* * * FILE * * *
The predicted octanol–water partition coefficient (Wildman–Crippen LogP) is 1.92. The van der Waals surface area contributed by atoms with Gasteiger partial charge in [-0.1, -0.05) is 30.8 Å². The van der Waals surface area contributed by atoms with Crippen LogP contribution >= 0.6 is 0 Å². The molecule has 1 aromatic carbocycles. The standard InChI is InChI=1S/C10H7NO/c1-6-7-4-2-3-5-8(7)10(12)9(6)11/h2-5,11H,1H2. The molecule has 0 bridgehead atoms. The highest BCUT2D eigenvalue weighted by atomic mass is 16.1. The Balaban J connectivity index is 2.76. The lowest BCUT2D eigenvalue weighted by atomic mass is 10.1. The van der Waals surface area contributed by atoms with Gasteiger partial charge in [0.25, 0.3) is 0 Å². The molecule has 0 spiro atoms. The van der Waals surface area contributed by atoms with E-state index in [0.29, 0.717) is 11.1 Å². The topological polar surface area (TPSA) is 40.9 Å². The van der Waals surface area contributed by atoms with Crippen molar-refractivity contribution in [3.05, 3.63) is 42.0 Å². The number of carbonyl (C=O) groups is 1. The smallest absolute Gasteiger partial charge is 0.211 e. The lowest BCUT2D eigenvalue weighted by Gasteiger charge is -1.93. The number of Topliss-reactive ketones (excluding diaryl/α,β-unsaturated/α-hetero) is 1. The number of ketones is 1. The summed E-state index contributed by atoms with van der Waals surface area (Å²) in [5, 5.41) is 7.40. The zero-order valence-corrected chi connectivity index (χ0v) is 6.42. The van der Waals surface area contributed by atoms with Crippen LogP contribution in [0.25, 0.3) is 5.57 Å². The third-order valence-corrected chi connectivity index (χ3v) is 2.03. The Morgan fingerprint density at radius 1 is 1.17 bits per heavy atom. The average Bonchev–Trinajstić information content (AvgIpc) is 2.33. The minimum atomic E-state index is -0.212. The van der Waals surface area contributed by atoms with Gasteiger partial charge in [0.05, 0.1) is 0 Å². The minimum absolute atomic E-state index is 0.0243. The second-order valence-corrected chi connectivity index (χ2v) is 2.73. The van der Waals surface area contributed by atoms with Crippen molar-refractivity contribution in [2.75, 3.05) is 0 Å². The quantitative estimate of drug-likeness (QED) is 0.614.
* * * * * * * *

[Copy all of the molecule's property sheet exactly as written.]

The predicted octanol–water partition coefficient (Wildman–Crippen LogP) is 1.92. The van der Waals surface area contributed by atoms with Gasteiger partial charge in [-0.1, -0.05) is 30.8 Å². The van der Waals surface area contributed by atoms with Crippen LogP contribution >= 0.6 is 0 Å². The molecule has 1 aromatic carbocycles. The standard InChI is InChI=1S/C10H7NO/c1-6-7-4-2-3-5-8(7)10(12)9(6)11/h2-5,11H,1H2. The molecule has 0 bridgehead atoms. The highest BCUT2D eigenvalue weighted by atomic mass is 16.1. The Balaban J connectivity index is 2.76. The lowest BCUT2D eigenvalue weighted by atomic mass is 10.1. The van der Waals surface area contributed by atoms with Gasteiger partial charge in [0.25, 0.3) is 0 Å². The molecule has 0 spiro atoms. The van der Waals surface area contributed by atoms with E-state index in [0.29, 0.717) is 11.1 Å². The topological polar surface area (TPSA) is 40.9 Å². The van der Waals surface area contributed by atoms with Crippen molar-refractivity contribution in [3.05, 3.63) is 42.0 Å². The number of carbonyl (C=O) groups is 1. The smallest absolute Gasteiger partial charge is 0.211 e. The lowest BCUT2D eigenvalue weighted by Gasteiger charge is -1.93. The number of Topliss-reactive ketones (excluding diaryl/α,β-unsaturated/α-hetero) is 1. The number of ketones is 1. The summed E-state index contributed by atoms with van der Waals surface area (Å²) in [5, 5.41) is 7.40. The zero-order valence-corrected chi connectivity index (χ0v) is 6.42. The van der Waals surface area contributed by atoms with Crippen LogP contribution in [0.25, 0.3) is 5.57 Å². The third-order valence-corrected chi connectivity index (χ3v) is 2.03. The Morgan fingerprint density at radius 1 is 1.17 bits per heavy atom. The average Bonchev–Trinajstić information content (AvgIpc) is 2.33. The minimum atomic E-state index is -0.212. The van der Waals surface area contributed by atoms with Gasteiger partial charge in [0.05, 0.1) is 0 Å². The minimum absolute atomic E-state index is 0.0243. The second-order valence-corrected chi connectivity index (χ2v) is 2.73. The van der Waals surface area contributed by atoms with Crippen molar-refractivity contribution in [2.75, 3.05) is 0 Å². The quantitative estimate of drug-likeness (QED) is 0.614.